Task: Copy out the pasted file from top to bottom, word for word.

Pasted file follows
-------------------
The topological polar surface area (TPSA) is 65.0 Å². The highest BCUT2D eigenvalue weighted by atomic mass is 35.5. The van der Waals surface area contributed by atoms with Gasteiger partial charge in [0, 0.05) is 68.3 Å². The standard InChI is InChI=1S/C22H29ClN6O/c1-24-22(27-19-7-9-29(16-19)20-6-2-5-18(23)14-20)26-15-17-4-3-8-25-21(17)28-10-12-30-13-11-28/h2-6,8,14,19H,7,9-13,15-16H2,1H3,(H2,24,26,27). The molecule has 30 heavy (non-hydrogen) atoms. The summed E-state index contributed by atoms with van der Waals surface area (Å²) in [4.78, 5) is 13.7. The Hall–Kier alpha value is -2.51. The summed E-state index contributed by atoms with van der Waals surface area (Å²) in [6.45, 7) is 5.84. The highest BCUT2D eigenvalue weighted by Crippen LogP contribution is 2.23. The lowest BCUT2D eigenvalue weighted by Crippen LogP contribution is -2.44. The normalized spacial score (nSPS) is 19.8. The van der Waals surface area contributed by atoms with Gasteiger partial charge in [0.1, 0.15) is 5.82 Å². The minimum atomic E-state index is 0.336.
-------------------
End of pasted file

The topological polar surface area (TPSA) is 65.0 Å². The highest BCUT2D eigenvalue weighted by atomic mass is 35.5. The van der Waals surface area contributed by atoms with Gasteiger partial charge in [0, 0.05) is 68.3 Å². The standard InChI is InChI=1S/C22H29ClN6O/c1-24-22(27-19-7-9-29(16-19)20-6-2-5-18(23)14-20)26-15-17-4-3-8-25-21(17)28-10-12-30-13-11-28/h2-6,8,14,19H,7,9-13,15-16H2,1H3,(H2,24,26,27). The molecule has 30 heavy (non-hydrogen) atoms. The summed E-state index contributed by atoms with van der Waals surface area (Å²) in [4.78, 5) is 13.7. The Hall–Kier alpha value is -2.51. The summed E-state index contributed by atoms with van der Waals surface area (Å²) in [6.45, 7) is 5.84. The highest BCUT2D eigenvalue weighted by Crippen LogP contribution is 2.23. The lowest BCUT2D eigenvalue weighted by Crippen LogP contribution is -2.44. The normalized spacial score (nSPS) is 19.8. The van der Waals surface area contributed by atoms with Gasteiger partial charge in [0.1, 0.15) is 5.82 Å². The minimum atomic E-state index is 0.336.